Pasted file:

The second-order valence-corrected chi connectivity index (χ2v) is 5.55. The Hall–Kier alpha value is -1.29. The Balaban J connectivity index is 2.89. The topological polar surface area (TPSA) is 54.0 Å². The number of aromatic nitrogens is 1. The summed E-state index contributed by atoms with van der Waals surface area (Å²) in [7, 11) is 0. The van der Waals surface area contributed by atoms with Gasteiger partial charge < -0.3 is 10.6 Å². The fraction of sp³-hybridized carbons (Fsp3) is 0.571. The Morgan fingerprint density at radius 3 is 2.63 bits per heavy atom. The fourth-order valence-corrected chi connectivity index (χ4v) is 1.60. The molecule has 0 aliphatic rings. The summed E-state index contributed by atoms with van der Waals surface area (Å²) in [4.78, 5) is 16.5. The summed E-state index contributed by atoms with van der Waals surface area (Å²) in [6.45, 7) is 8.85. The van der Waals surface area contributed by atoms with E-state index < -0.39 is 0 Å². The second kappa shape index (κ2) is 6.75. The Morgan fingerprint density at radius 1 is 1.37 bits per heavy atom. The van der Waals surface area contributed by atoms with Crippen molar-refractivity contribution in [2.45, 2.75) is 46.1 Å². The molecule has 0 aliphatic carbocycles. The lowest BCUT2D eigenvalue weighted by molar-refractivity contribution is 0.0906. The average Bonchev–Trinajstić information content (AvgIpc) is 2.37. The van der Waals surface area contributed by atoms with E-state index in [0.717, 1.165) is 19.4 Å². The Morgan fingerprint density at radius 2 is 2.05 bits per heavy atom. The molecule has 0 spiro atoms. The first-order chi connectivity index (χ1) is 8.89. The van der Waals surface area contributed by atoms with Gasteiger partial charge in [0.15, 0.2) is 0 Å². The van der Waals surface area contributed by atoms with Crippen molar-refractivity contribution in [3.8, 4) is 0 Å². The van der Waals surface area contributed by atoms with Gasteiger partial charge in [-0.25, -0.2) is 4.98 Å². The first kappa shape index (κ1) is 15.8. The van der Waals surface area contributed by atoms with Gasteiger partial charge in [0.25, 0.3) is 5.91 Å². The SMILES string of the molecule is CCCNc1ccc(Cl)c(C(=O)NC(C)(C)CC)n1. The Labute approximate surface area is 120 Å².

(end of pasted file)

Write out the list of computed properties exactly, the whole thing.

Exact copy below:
The second-order valence-corrected chi connectivity index (χ2v) is 5.55. The Hall–Kier alpha value is -1.29. The Balaban J connectivity index is 2.89. The topological polar surface area (TPSA) is 54.0 Å². The number of aromatic nitrogens is 1. The summed E-state index contributed by atoms with van der Waals surface area (Å²) in [7, 11) is 0. The van der Waals surface area contributed by atoms with Gasteiger partial charge < -0.3 is 10.6 Å². The fraction of sp³-hybridized carbons (Fsp3) is 0.571. The Morgan fingerprint density at radius 3 is 2.63 bits per heavy atom. The fourth-order valence-corrected chi connectivity index (χ4v) is 1.60. The molecule has 0 aliphatic rings. The summed E-state index contributed by atoms with van der Waals surface area (Å²) in [4.78, 5) is 16.5. The summed E-state index contributed by atoms with van der Waals surface area (Å²) in [6.45, 7) is 8.85. The van der Waals surface area contributed by atoms with E-state index < -0.39 is 0 Å². The second kappa shape index (κ2) is 6.75. The Morgan fingerprint density at radius 1 is 1.37 bits per heavy atom. The van der Waals surface area contributed by atoms with Crippen molar-refractivity contribution in [2.45, 2.75) is 46.1 Å². The molecule has 0 aliphatic carbocycles. The lowest BCUT2D eigenvalue weighted by molar-refractivity contribution is 0.0906. The average Bonchev–Trinajstić information content (AvgIpc) is 2.37. The van der Waals surface area contributed by atoms with E-state index in [0.717, 1.165) is 19.4 Å². The Morgan fingerprint density at radius 2 is 2.05 bits per heavy atom. The molecule has 0 spiro atoms. The first-order chi connectivity index (χ1) is 8.89. The van der Waals surface area contributed by atoms with Gasteiger partial charge in [0.15, 0.2) is 0 Å². The van der Waals surface area contributed by atoms with Crippen molar-refractivity contribution in [3.8, 4) is 0 Å². The van der Waals surface area contributed by atoms with Gasteiger partial charge in [-0.25, -0.2) is 4.98 Å². The first kappa shape index (κ1) is 15.8. The van der Waals surface area contributed by atoms with Gasteiger partial charge in [0.25, 0.3) is 5.91 Å². The SMILES string of the molecule is CCCNc1ccc(Cl)c(C(=O)NC(C)(C)CC)n1. The Labute approximate surface area is 120 Å².